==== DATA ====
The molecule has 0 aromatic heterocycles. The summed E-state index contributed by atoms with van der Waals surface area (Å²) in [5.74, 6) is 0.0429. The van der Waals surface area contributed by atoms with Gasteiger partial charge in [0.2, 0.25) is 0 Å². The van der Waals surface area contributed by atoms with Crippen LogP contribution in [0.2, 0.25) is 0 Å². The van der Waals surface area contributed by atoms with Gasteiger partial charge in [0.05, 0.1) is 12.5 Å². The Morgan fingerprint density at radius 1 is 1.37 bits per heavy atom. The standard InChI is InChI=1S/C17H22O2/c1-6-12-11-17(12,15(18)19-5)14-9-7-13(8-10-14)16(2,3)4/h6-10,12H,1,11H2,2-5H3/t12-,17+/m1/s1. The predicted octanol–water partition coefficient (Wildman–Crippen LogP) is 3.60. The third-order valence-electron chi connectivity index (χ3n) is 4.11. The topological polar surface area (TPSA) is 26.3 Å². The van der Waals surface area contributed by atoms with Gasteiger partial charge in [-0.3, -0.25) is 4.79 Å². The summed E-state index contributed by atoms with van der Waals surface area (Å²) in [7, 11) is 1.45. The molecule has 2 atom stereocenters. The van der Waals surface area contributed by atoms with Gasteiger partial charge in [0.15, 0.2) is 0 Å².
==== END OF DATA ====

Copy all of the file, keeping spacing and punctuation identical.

The molecule has 0 aromatic heterocycles. The summed E-state index contributed by atoms with van der Waals surface area (Å²) in [5.74, 6) is 0.0429. The van der Waals surface area contributed by atoms with Gasteiger partial charge in [0.2, 0.25) is 0 Å². The van der Waals surface area contributed by atoms with Crippen LogP contribution in [0.2, 0.25) is 0 Å². The van der Waals surface area contributed by atoms with Gasteiger partial charge in [0.05, 0.1) is 12.5 Å². The Morgan fingerprint density at radius 1 is 1.37 bits per heavy atom. The standard InChI is InChI=1S/C17H22O2/c1-6-12-11-17(12,15(18)19-5)14-9-7-13(8-10-14)16(2,3)4/h6-10,12H,1,11H2,2-5H3/t12-,17+/m1/s1. The predicted octanol–water partition coefficient (Wildman–Crippen LogP) is 3.60. The third-order valence-electron chi connectivity index (χ3n) is 4.11. The topological polar surface area (TPSA) is 26.3 Å². The van der Waals surface area contributed by atoms with Gasteiger partial charge in [-0.3, -0.25) is 4.79 Å². The summed E-state index contributed by atoms with van der Waals surface area (Å²) in [7, 11) is 1.45. The molecule has 2 atom stereocenters. The van der Waals surface area contributed by atoms with Gasteiger partial charge in [0.15, 0.2) is 0 Å².